6 November 2014 at 11.14am | 2 Comments
‘I think I was about nine when I saw my first opera. It was a performance of Tosca and I turned to my mum and said “That’s what I want to do!”’
With the support of her family, Kiandra Howarth went on to fulfil her ambition of becoming an opera singer. The soprano joined the Opera Queensland and Opera Australia young artist programmes in 2011 and 2012 respectively, before moving to Austria for a one-year intensive study programme at the Mozarteum in Salzburg. It was during this year that she found out about The Royal Opera’s Jette Parker Young Artists Programme from a fellow singer. Kiandra successfully auditioned for a place and moved to London in 2013.
‘The Jette Parker Young Artists Programme offers so much - we have coaching on basically anything we want, like languages, stagecraft, and movement,’ explains Kiandra. ‘It’s quite different from programmes I have done before in that as well as performing small roles we also get to understudy some of the major roles. This season I am covering Mimi in La bohème which is being sung by Anna Netrebko. It’s absolutely amazing to be able to watch people like that and learn from them.’
‘A highlight so far was working alongside Karita Mattila in Ariadne auf Naxos; she was Ariadne and I was Echo. Karita is someone I have admired and looked up to since I was in my teens, so to work with her – and to find out that she is this lovely, down to earth person – was amazing.’
Kiandra Howarth as Echo, Wynne Evans as Scaramuccio, Paul Schweinester as Brighella, Karita Mattila as Ariadne, Jane Archibald as Zerbinetta and Jeremy White as Truffaldino in Ariadne auf Naxos © ROH / Catherine Ashmore 2014
Kiandra is currently in rehearsals for Laurent Pelly’s acclaimed production of Donizetti’s L’elisir d’amore which opens at Covent Garden later this month. She will play the young farm girl Giannetta in a cast including Bryn Terfel, Lucy Crowe and Vittorio Grigolo.
‘I love this production because it’s different to any other show I have been involved in at the Royal Opera House. There are a lot of physical things happening on musical cues, so at first it’s quite confusing trying to sing whilst you are also doing all this choreography. Rehearsals are going well though and I am really enjoying working with all the cast.’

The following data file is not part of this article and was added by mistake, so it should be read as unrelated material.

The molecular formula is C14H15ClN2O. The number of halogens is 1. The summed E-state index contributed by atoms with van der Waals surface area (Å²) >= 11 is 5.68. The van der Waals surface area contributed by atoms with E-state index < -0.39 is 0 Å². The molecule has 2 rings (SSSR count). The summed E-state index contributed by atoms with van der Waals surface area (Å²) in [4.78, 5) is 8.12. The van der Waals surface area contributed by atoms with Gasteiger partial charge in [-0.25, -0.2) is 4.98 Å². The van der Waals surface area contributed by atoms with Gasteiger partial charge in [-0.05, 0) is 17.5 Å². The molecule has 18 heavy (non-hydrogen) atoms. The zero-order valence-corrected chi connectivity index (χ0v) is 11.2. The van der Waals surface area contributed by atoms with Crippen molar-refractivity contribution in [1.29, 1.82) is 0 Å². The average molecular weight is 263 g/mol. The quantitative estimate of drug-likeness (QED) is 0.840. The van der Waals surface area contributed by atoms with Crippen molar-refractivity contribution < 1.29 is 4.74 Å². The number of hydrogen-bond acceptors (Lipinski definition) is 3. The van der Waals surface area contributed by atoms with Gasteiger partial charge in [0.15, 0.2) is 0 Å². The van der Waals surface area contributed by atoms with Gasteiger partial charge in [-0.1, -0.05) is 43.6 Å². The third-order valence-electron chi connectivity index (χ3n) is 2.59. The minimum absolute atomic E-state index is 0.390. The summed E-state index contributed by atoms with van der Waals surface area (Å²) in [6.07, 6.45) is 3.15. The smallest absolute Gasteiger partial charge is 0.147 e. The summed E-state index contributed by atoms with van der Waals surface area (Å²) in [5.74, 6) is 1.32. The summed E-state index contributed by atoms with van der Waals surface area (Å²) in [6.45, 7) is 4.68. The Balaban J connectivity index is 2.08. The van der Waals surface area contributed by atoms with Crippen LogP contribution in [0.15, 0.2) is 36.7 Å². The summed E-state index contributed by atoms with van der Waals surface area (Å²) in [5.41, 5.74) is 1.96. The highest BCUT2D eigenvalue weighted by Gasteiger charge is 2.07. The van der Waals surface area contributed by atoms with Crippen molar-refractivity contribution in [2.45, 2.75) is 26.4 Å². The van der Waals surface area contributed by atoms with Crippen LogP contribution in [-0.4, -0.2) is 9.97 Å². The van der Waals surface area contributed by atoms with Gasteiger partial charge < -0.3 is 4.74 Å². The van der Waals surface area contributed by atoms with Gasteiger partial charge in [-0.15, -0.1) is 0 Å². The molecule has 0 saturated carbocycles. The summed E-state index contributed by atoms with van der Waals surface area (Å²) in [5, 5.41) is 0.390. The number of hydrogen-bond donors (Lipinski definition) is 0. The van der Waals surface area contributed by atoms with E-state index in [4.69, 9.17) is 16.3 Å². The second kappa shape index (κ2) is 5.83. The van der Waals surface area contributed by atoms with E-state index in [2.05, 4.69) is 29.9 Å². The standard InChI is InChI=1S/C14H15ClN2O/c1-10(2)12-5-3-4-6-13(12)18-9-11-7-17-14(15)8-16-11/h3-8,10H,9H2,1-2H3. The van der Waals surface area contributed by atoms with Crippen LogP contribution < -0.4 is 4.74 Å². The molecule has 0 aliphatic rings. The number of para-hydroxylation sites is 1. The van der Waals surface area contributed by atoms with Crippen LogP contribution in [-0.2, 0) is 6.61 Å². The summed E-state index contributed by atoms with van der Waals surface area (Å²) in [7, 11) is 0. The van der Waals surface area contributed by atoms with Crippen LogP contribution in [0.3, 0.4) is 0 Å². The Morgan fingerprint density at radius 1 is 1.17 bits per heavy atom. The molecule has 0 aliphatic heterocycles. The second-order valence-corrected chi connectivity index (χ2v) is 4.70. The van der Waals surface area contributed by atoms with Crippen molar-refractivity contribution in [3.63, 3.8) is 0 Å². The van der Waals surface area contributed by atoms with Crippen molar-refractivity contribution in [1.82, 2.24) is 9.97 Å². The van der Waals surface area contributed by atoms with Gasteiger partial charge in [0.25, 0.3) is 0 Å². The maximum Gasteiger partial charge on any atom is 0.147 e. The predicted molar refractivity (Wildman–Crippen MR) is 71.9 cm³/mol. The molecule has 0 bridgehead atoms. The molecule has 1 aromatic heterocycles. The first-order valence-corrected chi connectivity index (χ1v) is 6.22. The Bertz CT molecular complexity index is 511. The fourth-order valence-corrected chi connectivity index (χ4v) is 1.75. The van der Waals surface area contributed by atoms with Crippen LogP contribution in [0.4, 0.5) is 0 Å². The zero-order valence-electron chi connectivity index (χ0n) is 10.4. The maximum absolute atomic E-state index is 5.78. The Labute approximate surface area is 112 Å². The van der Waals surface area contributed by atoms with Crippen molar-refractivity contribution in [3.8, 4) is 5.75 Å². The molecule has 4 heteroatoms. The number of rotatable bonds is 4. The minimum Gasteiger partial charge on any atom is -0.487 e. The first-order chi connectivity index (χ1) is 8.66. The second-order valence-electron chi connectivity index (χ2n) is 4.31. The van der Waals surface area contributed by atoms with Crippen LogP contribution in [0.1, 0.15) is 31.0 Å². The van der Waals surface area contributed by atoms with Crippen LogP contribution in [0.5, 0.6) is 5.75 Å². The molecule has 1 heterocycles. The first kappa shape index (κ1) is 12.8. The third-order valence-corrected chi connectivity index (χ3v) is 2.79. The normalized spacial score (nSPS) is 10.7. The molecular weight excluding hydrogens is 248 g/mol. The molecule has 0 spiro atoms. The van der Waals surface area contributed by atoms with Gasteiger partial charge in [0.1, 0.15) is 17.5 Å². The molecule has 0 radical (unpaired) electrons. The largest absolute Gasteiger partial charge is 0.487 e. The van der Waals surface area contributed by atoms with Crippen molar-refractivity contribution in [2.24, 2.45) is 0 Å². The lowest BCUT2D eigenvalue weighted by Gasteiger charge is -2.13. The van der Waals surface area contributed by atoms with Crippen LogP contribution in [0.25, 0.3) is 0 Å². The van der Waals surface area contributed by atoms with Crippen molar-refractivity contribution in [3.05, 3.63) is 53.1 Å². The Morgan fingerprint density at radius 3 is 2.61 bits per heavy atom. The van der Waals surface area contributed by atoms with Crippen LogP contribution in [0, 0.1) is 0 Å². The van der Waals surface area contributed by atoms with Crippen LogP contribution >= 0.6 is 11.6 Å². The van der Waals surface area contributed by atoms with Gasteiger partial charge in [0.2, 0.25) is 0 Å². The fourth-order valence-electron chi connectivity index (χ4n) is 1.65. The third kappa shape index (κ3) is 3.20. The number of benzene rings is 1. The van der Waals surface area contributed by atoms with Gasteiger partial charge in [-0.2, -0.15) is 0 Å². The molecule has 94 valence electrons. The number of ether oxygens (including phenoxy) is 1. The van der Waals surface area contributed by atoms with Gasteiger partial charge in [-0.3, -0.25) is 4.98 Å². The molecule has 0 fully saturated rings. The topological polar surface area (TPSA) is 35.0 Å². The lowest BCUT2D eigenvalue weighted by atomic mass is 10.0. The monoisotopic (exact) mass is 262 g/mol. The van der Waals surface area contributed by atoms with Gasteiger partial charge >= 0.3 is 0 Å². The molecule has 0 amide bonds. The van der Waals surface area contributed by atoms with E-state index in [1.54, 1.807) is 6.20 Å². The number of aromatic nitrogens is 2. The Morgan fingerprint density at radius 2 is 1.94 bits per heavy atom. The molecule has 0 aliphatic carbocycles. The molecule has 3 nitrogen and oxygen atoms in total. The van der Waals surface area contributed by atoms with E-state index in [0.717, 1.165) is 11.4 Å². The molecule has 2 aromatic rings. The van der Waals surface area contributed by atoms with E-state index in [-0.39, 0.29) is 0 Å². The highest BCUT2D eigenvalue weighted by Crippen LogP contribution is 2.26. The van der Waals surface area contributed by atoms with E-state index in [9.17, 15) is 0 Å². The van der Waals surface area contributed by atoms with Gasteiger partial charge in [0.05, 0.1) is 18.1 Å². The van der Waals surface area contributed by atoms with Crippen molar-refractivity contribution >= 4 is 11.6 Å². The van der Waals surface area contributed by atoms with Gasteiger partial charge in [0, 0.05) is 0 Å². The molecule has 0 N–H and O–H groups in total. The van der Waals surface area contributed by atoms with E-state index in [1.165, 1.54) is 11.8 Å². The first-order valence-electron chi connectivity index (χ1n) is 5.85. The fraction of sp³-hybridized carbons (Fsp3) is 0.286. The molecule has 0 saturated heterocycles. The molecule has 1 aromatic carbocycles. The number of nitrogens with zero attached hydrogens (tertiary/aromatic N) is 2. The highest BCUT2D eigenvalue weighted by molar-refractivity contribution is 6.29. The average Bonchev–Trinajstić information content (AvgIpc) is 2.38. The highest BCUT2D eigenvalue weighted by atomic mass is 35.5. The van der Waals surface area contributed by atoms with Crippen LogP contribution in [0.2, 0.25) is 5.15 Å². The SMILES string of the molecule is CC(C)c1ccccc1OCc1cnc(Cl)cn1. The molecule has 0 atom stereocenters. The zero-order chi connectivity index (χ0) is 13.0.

Kiandra will also be in the cast for the live relay of L’elisir d’amore, part of the Royal Opera House’s Live Cinema Season:
‘I recently saw the screening of The Royal Ballet’s Manon and I couldn’t believe how close up the cameras get. You never know where they are and when they are going to be on you. Your reactions have to be very precise and you have to always remember to keep focus and stay in character.’
The soprano is one of five young Australian artists currently on the programme, including four singers and one stage director. After completing the programme next year, she hopes to continue her career in Europe, the place she considers to be the home of opera: ‘There is a good response to opera in Australia but it’s not as big and well attended as it is Europe. I would really love to stay here and perhaps come back to Covent Garden in the future and do a larger role.’
Kiandra isn’t the first young Australian soprano to arrive at Covent Garden with a talent for singing Donizetti and bel canto. Sixty-two years ago, another young Antipodean singer arrived at the Royal Opera House to take to the stage for the first time – her name was Joan Sutherland. Within a few short years, the singer dubbed ‘La Stupenda’ took the world by storm. Time will tell how closely Kiandra’s career mirrors that of the great Sutherland’s but one thing is for sure – with such talent, training and drive behind her, she too has every chance of operatic stardom.